My point here is not that coding bootcamps can’t/don’t/won’t compete with universities. My point is that by foregoing a university degree and then entering into direct competition with people who have university degrees, you actually have a lot of ground to make up as a developer especially once problem topics head into deeper waters. After having been interviewed many times (especially in the Bay Area, where I feel there is oftentimes heavy emphasis placed on the pedigree of a person’s educational background), I’ve observed that people who want to get hired need to be able to compete at a level that makes sense in contrast to other engineers who may have had deeper academic experiences.
This may or may not mean that attempting this process over a 9 week span makes sense. It worked for me, but of course, conditions were different back in 2012 and I’m sort of a random character. Doing something just cause I did it is like following me down a one way street, on a bike, going the wrong way, make sure to know what you are doing before you ‘step off the platform’. :)
How can I develop better relationships with professional engineering organizations before I go to a coding bootcamp?
If I could make you, the reader, do one thing (after all the other thinking I’m asking of you… :)), please realize that relationships make all the difference. When you truly need a helping hand, it can be hard to find the right people. Finding a mentor or getting traction with an organization you know and care about, before you start the coding bootcamp process can pay dividends in the long run.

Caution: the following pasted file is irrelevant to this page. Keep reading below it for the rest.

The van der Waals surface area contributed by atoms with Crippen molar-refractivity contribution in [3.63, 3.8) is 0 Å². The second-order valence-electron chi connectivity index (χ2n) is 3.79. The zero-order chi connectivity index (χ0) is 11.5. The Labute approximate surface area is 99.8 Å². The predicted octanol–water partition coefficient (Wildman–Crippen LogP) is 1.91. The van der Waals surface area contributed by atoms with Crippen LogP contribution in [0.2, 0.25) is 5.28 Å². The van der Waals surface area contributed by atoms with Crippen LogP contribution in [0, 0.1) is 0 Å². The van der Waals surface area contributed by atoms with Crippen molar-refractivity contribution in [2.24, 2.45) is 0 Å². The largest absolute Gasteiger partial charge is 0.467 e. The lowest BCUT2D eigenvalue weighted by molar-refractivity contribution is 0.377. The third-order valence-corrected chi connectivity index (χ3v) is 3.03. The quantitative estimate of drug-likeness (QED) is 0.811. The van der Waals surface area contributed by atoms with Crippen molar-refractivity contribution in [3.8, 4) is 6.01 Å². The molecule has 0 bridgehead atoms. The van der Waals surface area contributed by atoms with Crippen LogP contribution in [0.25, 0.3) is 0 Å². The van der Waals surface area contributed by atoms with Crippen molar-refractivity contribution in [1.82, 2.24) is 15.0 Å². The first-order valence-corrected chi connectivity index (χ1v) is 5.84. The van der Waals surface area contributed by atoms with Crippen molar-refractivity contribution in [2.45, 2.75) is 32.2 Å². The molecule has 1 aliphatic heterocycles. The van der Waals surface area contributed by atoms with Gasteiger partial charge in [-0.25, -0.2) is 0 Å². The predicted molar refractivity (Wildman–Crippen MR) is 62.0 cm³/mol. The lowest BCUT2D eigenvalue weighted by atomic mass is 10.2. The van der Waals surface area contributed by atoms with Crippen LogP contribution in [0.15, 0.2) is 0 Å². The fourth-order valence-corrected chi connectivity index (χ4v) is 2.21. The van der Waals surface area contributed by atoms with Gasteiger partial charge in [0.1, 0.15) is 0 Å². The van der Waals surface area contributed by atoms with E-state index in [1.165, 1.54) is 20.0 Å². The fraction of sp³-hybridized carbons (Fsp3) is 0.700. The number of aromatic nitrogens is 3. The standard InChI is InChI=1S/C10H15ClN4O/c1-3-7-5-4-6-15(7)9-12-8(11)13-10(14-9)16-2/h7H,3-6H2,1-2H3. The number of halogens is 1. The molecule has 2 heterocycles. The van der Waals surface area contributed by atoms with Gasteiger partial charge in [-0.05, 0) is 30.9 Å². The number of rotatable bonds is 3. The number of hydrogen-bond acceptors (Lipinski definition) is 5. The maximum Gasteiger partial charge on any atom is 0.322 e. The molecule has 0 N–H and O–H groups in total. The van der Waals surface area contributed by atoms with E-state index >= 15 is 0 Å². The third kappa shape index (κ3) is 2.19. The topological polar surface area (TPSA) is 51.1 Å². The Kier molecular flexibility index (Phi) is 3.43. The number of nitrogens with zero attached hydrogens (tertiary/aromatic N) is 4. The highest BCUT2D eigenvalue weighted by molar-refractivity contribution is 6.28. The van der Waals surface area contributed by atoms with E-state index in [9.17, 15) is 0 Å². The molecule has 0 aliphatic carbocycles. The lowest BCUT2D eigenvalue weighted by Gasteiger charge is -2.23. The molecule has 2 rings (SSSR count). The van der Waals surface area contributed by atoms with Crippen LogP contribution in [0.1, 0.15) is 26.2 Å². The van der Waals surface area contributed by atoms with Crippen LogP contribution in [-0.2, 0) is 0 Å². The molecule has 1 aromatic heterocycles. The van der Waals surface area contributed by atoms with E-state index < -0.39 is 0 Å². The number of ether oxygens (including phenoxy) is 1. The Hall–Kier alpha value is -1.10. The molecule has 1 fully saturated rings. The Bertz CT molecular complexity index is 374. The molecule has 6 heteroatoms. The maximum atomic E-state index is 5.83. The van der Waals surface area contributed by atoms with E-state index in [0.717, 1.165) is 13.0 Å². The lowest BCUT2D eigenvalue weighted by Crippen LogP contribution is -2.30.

I’m like the honey badger of networking too, find your inner honey badger.
What factors lead to a truly transformational learning experience?
How many times does someone need to help you accomplish a goal that you didn’t believe you were capable of accomplishing before you begin to visualize yourself and your professional capabilities differently?
Dev Bootcamp made headlines because of how big of a return it gave people. Part of that return transformed people’s professional skills. It is a not a trivial process to take a room full of people and send them through the beginning of a process that 9 weeks later allows them to go to work for some of the most interesting and technically complex businesses in existence.
As you consider a prospective coding bootcamp, look around at the teachers and students in the room. What amazing outcomes have been clearly documented? How amazing do the teachers seem? How frequently do you find yourself looking around and being like “Wow, I am really lucky to get to be a part of this?”
The bottom line, putting a group of people in a room with computers in front of a few senior programmers doesn’t make a coding bootcamp. A transformational experience that shatters expectation and provides near implausible outcomes on a consistent basis is the kind of experience you should be looking for. Don’t be shy about finding it.